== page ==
Chapters CXLIV and CXLVII deal with the Seven Great Halls (Arit) of the Kingdom of Osiris. The gate of each Hall was guarded by a porter, a watchman, and a messenger; the first kept the door, the second looked out for the arrival of visitors, and the third took their names to Osiris. No one could enter a Hall without repeating the name of it, of the porter, of the watchman, and of the messenger. According to a late tradition the Gates of the Kingdom of Osiris were twenty-one in number (Chapters CXLV and CXLVI), and each had a magical name, and each was guarded by one or two gods, whose names had to be repeated by the deceased before he could pass. Chapter CXLVIII supplied the deceased with the names of the Seven Cows and their Bull on which the "gods" were supposed to feed. Chapters CXLIX and CL give the names of the Fourteen Aats, or districts, of the Kingdom of Osiris. Chapter *CLI-A and *CLI-B give a picture of the mummy chamber and the magical texts that were necessary for the protection of both the chamber and the mummy in it. Chapter CLII provided a house for the deceased in the Celestial Anu, and Chapter *CLIII-A and *CLIII-B enabled his soul to avoid capture in the net of the snarer of souls. Chapter CLIV is an address to Osiris in which the deceased says, "I shall not decay, nor rot, nor putrefy, nor become worms, nor see corruption. I shall have my being, I shall live, I shall flourish, I shall rise up in peace." Chapters CLV-CLXVII are spells which were engraved on the amulets, giving the deceased the protection of Ra, Osiris, Isis, Horus, and other gods. The remaining Chapters (CLXVIII-CXC) are of a miscellaneous character, and few of them are found in more than one or two papyri of the Book of the Dead. A few contain hymns that are not older than the XVIIIth dynasty, and one is an extract from the text on the Pyramid of Unas (lines 379-399). The most interesting is, perhaps, Chapter CLXXV, which describes the Tuat as airless, waterless, and lightless. In this chapter the deceased is assured of immortality in the words, "Thou shalt live for millions of millions of years, a life of millions of years."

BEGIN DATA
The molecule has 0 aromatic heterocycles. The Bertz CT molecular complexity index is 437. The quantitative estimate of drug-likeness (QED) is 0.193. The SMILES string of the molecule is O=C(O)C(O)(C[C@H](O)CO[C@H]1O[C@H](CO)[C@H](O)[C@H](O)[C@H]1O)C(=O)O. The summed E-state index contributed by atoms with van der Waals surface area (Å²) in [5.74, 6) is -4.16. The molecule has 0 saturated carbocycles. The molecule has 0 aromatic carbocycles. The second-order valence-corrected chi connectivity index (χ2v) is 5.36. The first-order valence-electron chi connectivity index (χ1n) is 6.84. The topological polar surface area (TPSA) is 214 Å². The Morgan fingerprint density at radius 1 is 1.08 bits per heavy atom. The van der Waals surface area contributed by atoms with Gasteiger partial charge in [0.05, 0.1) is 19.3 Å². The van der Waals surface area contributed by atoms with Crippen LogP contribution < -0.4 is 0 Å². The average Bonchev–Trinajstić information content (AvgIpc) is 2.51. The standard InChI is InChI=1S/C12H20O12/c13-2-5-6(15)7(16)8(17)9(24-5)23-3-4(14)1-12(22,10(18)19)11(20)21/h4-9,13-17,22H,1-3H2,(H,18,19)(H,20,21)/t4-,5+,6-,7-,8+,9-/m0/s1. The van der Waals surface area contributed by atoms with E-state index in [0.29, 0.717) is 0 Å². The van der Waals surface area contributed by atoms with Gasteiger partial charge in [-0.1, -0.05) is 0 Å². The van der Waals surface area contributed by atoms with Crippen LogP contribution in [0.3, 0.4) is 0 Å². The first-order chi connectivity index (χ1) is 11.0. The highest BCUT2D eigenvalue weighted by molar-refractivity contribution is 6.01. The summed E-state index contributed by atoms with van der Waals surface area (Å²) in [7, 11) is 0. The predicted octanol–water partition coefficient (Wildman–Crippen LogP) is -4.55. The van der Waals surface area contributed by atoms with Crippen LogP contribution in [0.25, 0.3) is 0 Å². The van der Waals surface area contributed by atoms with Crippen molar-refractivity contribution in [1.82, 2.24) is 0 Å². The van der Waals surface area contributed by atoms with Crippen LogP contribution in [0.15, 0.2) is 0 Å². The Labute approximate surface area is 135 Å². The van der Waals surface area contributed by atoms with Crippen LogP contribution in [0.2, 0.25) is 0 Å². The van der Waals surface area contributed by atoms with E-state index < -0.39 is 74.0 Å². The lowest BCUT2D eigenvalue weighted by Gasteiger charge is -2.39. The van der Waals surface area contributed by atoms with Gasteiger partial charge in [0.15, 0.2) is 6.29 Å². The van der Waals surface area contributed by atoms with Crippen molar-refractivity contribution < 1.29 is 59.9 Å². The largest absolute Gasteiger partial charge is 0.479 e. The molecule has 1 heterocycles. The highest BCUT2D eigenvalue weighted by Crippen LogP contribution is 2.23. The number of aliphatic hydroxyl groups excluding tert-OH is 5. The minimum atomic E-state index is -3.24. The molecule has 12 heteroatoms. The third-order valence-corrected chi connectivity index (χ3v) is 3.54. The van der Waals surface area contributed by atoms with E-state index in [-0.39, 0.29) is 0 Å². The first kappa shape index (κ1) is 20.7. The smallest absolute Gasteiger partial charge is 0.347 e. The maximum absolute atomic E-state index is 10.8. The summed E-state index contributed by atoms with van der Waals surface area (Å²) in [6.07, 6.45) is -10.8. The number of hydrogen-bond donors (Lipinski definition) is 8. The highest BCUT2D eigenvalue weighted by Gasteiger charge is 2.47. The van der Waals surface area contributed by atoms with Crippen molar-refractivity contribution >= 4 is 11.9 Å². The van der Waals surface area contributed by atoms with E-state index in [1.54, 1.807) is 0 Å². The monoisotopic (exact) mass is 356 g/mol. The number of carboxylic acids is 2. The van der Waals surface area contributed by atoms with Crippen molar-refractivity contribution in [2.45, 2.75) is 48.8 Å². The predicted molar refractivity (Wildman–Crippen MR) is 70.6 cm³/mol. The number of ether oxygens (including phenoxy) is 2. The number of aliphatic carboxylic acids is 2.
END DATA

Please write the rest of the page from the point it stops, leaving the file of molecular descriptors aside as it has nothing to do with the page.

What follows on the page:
E. A. Wallis Budge.
Department of Egyptian and Assyrian Antiquities, British Museum.
April 15, 1920.
The Trustees of the British Museum have published:--
1. Coloured facsimile of the Papyrus of Hunefer, XIXth dynasty, with hieroglyphic transcript and translation. 11 plates, large folio.
2. Coloured facsimile of the Papyrus of Anhai, XXIst dynasty, with hieroglyphic transcript and translation. 8 plates, large folio.
3. Collotype reproduction of the Papyrus of Queen Netchemet, XXIst dynasty, with hieroglyphic transcript and translation. 12 plates, large folio.
4. Coloured reproduction of the hieratic text of the Book of Breathings, with hieroglyphic transcript and translation. With 2 collotypes of the vignettes, large folio.
5. Hieroglyphic transcript of the Papyrus of Nu, with one collotype plate.
Nos. 1-5 are bound in one volume, price £2 10s.
6. Collotype reproduction of the Papyrus of Queen Nesi-ta-nebt-ashru, with full descriptions of the vignettes, translations, and introduction, containing several illustrations, and 116 plates of hieratic text. Large 4to. Price £2 10s.
 See Journal de Trévoux, June, 1704; Caylus, Antiq. Egypt., tom. I, plate 21; Denon, Travels, plates 136 and 137; and Description de l'Égypte, tom. II, plate 64 ff.
 Copie Figurée d'un Rouleau de Papyrus trouvé à Thèbes dans un tombeau des Rois. Paris, XIII-1805. This papyrus is nearly 30 feet in length and was brought to Strassburg by a paymaster in Napoleon's Army in Egypt called Poussielgue, who sold it to M. Cadet.
 The longest papyrus in the world is Papyrus Harris No. 1 (Brit. Mus. No. 9999); it measures 133 feet by 1 foot 4 1/2 inches.
 Pyramid of Pepi I, ll. 664 and 662.
 I.e., Truth, or Law, in a double aspect.
 A name of Osiris.
 I.e., the "Lord to the uttermost limit of everything," or God.
 He was according to one legend the firstborn son of Osiris.
 I.e., I have kept the Moral and Divine Law.
 I.e., the "Beneficent Being," a title of Osiris.